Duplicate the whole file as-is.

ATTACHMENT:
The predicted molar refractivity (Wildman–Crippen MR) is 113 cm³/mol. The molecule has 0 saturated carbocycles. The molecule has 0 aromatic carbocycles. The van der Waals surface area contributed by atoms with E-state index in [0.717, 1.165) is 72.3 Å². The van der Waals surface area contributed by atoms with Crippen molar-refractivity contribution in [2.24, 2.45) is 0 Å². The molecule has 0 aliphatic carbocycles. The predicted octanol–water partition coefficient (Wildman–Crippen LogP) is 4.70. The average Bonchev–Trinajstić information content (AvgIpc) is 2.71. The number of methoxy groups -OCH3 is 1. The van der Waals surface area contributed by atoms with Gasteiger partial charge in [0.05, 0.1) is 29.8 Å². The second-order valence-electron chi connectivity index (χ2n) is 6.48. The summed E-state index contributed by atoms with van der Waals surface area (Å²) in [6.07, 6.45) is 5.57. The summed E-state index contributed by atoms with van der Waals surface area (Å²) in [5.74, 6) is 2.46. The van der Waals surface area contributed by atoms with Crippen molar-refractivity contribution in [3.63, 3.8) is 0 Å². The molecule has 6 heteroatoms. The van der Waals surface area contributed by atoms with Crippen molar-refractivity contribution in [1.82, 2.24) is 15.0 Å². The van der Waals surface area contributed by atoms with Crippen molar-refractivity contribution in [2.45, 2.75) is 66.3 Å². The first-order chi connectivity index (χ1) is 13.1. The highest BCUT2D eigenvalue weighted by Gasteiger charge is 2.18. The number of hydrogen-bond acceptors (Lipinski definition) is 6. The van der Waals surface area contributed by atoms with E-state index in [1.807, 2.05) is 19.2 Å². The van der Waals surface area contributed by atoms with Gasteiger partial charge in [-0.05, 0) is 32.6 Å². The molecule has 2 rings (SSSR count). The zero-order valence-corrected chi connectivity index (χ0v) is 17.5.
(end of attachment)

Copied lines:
The predicted molar refractivity (Wildman–Crippen MR) is 113 cm³/mol. The molecule has 0 saturated carbocycles. The molecule has 0 aromatic carbocycles. The van der Waals surface area contributed by atoms with E-state index in [0.717, 1.165) is 72.3 Å². The van der Waals surface area contributed by atoms with Crippen molar-refractivity contribution in [2.24, 2.45) is 0 Å². The molecule has 0 aliphatic carbocycles. The predicted octanol–water partition coefficient (Wildman–Crippen LogP) is 4.70. The average Bonchev–Trinajstić information content (AvgIpc) is 2.71. The number of methoxy groups -OCH3 is 1. The van der Waals surface area contributed by atoms with Gasteiger partial charge in [0.05, 0.1) is 29.8 Å². The second-order valence-electron chi connectivity index (χ2n) is 6.48. The summed E-state index contributed by atoms with van der Waals surface area (Å²) in [6.07, 6.45) is 5.57. The summed E-state index contributed by atoms with van der Waals surface area (Å²) in [5.74, 6) is 2.46. The van der Waals surface area contributed by atoms with Crippen molar-refractivity contribution in [3.63, 3.8) is 0 Å². The molecule has 6 heteroatoms. The van der Waals surface area contributed by atoms with Crippen molar-refractivity contribution in [1.82, 2.24) is 15.0 Å². The van der Waals surface area contributed by atoms with Crippen molar-refractivity contribution in [2.45, 2.75) is 66.3 Å². The first-order chi connectivity index (χ1) is 13.1. The highest BCUT2D eigenvalue weighted by Gasteiger charge is 2.18. The number of hydrogen-bond acceptors (Lipinski definition) is 6. The van der Waals surface area contributed by atoms with E-state index in [1.807, 2.05) is 19.2 Å². The van der Waals surface area contributed by atoms with Gasteiger partial charge in [-0.05, 0) is 32.6 Å². The molecule has 2 rings (SSSR count). The zero-order valence-corrected chi connectivity index (χ0v) is 17.5.